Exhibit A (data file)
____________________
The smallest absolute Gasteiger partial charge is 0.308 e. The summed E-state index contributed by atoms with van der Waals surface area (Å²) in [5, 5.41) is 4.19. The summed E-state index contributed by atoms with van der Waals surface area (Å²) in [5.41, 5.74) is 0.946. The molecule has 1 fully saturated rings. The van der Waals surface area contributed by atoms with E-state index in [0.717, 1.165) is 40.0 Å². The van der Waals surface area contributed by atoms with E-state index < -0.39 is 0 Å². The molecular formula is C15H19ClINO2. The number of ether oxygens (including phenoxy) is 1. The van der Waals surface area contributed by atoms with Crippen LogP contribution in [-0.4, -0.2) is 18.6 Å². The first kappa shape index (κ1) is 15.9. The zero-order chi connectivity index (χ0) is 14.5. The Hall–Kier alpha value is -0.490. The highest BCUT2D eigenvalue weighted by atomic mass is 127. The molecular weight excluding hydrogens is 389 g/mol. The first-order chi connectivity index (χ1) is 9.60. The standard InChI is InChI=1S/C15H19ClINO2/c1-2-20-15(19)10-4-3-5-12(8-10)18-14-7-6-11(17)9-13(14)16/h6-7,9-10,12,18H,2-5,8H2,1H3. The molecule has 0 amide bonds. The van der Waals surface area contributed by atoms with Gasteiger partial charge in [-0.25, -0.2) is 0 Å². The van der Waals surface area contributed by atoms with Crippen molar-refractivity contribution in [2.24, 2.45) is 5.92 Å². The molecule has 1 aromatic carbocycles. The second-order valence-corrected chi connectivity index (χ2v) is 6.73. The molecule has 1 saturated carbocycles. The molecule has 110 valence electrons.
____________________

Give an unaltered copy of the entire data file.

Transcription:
The smallest absolute Gasteiger partial charge is 0.308 e. The summed E-state index contributed by atoms with van der Waals surface area (Å²) in [5, 5.41) is 4.19. The summed E-state index contributed by atoms with van der Waals surface area (Å²) in [5.41, 5.74) is 0.946. The molecule has 1 fully saturated rings. The van der Waals surface area contributed by atoms with E-state index in [0.717, 1.165) is 40.0 Å². The van der Waals surface area contributed by atoms with E-state index < -0.39 is 0 Å². The molecular formula is C15H19ClINO2. The number of ether oxygens (including phenoxy) is 1. The van der Waals surface area contributed by atoms with Crippen LogP contribution in [-0.4, -0.2) is 18.6 Å². The first kappa shape index (κ1) is 15.9. The zero-order chi connectivity index (χ0) is 14.5. The Hall–Kier alpha value is -0.490. The highest BCUT2D eigenvalue weighted by atomic mass is 127. The molecular weight excluding hydrogens is 389 g/mol. The first-order chi connectivity index (χ1) is 9.60. The standard InChI is InChI=1S/C15H19ClINO2/c1-2-20-15(19)10-4-3-5-12(8-10)18-14-7-6-11(17)9-13(14)16/h6-7,9-10,12,18H,2-5,8H2,1H3. The molecule has 0 amide bonds. The van der Waals surface area contributed by atoms with Gasteiger partial charge in [-0.25, -0.2) is 0 Å². The van der Waals surface area contributed by atoms with Crippen molar-refractivity contribution in [2.24, 2.45) is 5.92 Å². The molecule has 1 aromatic carbocycles. The second-order valence-corrected chi connectivity index (χ2v) is 6.73. The molecule has 1 saturated carbocycles. The molecule has 110 valence electrons.